So yeah, it's fun.

25:07
You know, the beginning of the podcast, we were just talking and rambling. So now that you've given me this data, and I have to go look, and because we were laughing

26 a word that we were we had a joker

25:23
Oh, no, I'm not. No. But see, that's the thing about stand up is that it's so scripted. Like people, people thought the whole, the whole idea of stand up is to make it sound like you're just having a conversation, man. But every single joke has been tried and true, and tried and bombed. And you have to restart. And you know, like, there's so so many jokes that that I think is just absolutely hilarious that I haven't been able to bring to fruition because I literally have written jokes, where I'm at home. Laughing just laughing and crying. And then you got to work need to, you know, some of the people that will still listen to you, because you're an annoying comic, always trying out material, and they'd laugh and then you go get on stage. And it just dies. Just

26:12
it just doesn't just doesn't work for one reason, or the other. It's sounds because you've built a repertoire with people that that you've been around. And when you deliver to a brand new artist, you don't know who you are, like, that's not really funny. You might be fuzzy. But that specific line was not funny.

26:34
Yeah, and you just don't know what is gonna upset and it's also quarter like, I have jokes that I've done that that were dying, but then I change the order, they, they come in the set, and they really work. So the joke that you'd say beforehand, will definitely have an effect on the job that you saying afterwards. So. But that to write an entire script like this is is really fascinating. It's, it's a fascinating side working a puzzle you have. So you know, I have, I have to, I have 82 scenes and 82 scenes, you know, that averaged out two to three minutes per scene. And, but then you got to think about every five to eight seconds. You're having an edit. Yeah, right. So your turn to write all this stuff. And, and then the other interesting thing is, as, as I'm writing this, you have to think about,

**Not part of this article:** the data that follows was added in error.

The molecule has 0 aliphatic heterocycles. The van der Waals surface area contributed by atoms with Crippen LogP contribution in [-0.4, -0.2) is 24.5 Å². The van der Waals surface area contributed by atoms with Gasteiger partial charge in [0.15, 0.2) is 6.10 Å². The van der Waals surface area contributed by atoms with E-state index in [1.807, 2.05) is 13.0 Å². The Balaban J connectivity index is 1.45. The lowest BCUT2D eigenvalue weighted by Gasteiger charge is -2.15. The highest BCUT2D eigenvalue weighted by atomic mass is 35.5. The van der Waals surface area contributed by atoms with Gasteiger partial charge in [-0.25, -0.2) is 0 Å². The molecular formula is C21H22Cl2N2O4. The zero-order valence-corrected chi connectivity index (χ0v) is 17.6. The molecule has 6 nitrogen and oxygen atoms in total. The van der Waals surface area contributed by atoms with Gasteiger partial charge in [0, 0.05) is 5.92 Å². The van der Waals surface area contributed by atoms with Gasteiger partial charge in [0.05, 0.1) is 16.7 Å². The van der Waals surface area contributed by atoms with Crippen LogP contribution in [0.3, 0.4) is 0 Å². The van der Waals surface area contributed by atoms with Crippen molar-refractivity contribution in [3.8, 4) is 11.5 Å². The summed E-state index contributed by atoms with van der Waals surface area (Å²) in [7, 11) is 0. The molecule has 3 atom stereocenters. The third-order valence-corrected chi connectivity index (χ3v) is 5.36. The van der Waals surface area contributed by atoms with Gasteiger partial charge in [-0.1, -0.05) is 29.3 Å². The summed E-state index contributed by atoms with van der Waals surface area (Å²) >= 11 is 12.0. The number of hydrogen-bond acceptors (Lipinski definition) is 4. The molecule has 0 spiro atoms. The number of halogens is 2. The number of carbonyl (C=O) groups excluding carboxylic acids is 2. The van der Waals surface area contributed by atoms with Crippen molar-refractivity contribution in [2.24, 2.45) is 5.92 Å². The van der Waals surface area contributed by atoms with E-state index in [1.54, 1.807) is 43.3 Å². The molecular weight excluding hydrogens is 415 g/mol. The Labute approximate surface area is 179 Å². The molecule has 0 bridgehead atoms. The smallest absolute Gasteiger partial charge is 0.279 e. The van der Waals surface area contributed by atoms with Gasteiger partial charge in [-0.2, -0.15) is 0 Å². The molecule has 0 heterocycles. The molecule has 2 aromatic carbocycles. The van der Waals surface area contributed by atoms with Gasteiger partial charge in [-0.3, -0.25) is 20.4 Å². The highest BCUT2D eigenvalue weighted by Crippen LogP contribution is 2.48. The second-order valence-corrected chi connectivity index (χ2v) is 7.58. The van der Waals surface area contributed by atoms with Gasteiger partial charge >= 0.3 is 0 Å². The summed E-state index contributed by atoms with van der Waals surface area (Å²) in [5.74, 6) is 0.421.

can we actually film this, like, one of one of the scenes is, when I was a kid,

I might my

my dad really wanted me to go out and hunt with them. Like, and that's just I, I, I, I should say, on a personal even as a kid. I love big cities like I am a new I am a New Yorker. through and through. I love it's a boy. Literally, I literally go to New York to relax, like the sirens and the people and all that stuff. I just get there. And I'm like, Ah, this is

where most people are like, this is the worst. So so my dad when I was grew, I grew up in Colorado. So they take us up in the mountains and like three 4am and make a sit in just like a patch of wet grass in the middle of the trees hoping of large large mammal would come by that we could shoot it with bows and arrows. And if we ever did shoot, then you have to track it and then murder it. Skin it and this is not something I wanted to do on the weekends.

But my dad really wanted me to do it. And so what would happen is he only took me twice. And the first time we sat in this wet patch of grass in the middle of the Colorado, Rocky Mountains. And I got the hiccups like really

28:59
bad.

29:02
And I'm not talking like IKEA. Just like, you know, I was like making sounds like

that's like, like, just over and over. And my brothers really Shut up. Just shut up. Right sounds and I suppose if you don't shut up, I'm going to try to tie you to a tree and use you as

29:29
well. I call you please.

29:33
So there's like that scene there's a scene like that in the movie where we're going to cast this kid and he's gonna have to go hunting.

And so but the thing is, like, okay, but how do we do that? Had we actually find a location? How do you then not only that, how do you get a crew out to the location? How do you get a minor a young actor and in his parents, I'm assuming to try to that location to do all this stuff on this shoe. shoestring budget, you know, I in so there's just stuff like that. The little things like that. That's like, yeah, I really want to include this. But how do you rewrite it so that you get the same

30:13
the same effect?